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Museo Rosenbach - Zarathustra CD (album) cover

ZARATHUSTRA

Museo Rosenbach

 

Rock Progressivo Italiano

4.29 | 533 ratings

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Proghead
Prog Reviewer
5 stars What a wonderful way for me to get started on the Italian prog scene. It was 1993, I was 20, I was getting pretty much fed up with anything mainstream. This was still before the Internet (or at least, I never heard of the Internet in '93, although it did exist, but was more of a "techno-geek" sort of thing), and trying to get info on obscure prog rock was rather difficult. I was given a blank tape that had MUSEO ROSENBACH's "Zarathustra", because this guy knew that I was ready for more obscure prog rock, and knew that I wouldn't just casually step foot in a record store and find an LP of this. I have since bought the Italian BMG/Ricordi CD reissue.

Let's get with the review on "Zarathustra". The original LP was released on the Ricordi label (which was also home to bands like BANCO and CERVELLO). The music tends to the more heavy, agressive end of the prog spectrum, not unlike IL BALLETTO DI BRONZO or BIGLIETTO PER L'INFERNO. Lots of great organ and Mellotron, aggressive guitars, and powerful vocals. Plus you can't beat that mystical atmosphere. The lyrics are said to be inspired by the works of Friederich Wilhelm Nietzsche and "Thus Spoke Zarathustra". Nietzsche was also greatly admired by those with far right-wing views, and because of that, prevented Museo Rosenbach from getting the attention they deserved (although how the band stood on political issues is anyone's guess, as Nietzsche did have lots of admirers of every political stripe). Right-wing or not, the band really knew how to dish out some truly killer Italian prog, as the side length title track demonstrates. The other three cuts, "Degli Uomini", "Della Natura", and "Dell'Eterno Ritorno" are all of the same quality, and I really can't seem to find any dead spots.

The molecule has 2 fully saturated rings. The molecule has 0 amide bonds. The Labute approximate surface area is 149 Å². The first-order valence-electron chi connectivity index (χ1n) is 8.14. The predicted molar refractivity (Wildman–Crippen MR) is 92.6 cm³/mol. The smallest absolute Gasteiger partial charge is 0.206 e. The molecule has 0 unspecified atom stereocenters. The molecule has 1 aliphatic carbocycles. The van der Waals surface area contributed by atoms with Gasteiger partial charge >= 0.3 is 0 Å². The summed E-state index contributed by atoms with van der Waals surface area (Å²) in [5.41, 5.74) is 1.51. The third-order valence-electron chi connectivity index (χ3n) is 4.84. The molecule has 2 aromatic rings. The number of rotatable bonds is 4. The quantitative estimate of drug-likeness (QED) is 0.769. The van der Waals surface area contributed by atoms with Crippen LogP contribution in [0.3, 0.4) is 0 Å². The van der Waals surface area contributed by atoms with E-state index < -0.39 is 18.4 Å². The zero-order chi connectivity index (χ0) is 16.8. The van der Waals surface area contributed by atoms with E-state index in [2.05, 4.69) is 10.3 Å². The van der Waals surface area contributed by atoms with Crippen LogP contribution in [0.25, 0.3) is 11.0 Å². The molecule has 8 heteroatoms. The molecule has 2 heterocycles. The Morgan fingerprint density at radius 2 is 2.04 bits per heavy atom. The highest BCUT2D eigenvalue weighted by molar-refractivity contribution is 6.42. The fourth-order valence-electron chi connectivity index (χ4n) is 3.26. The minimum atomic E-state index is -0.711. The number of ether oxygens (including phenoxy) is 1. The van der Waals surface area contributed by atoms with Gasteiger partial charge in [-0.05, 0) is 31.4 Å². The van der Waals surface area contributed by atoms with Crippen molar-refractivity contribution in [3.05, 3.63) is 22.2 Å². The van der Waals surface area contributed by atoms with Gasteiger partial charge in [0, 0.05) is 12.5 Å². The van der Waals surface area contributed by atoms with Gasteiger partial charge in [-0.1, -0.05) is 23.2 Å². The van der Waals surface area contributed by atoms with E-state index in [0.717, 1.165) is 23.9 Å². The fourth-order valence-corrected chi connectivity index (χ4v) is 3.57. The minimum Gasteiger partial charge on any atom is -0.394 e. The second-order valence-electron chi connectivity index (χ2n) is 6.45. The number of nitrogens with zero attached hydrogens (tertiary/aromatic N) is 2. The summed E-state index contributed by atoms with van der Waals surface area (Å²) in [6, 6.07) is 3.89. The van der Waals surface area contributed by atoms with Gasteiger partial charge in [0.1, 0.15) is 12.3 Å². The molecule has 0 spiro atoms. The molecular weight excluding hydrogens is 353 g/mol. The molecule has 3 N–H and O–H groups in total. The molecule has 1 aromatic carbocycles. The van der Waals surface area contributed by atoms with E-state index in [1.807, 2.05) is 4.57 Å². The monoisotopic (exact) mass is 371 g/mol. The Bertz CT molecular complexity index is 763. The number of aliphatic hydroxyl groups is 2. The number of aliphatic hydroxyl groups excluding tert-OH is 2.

It's amazing for the ten years I've been familiar with this album that I enjoy it just as much as I did back in '93. Yes, some might think there are better Italian prog albums out there, some might not like the production (many of these heavier Italian prog albums I've heard, like BIGLIETTO PER L'INFERNO, OSANNA, CERVELLO, and SEMIRAMIS all don't have the best production), but to me, this is a totally essential album.

Proghead | 5/5 |

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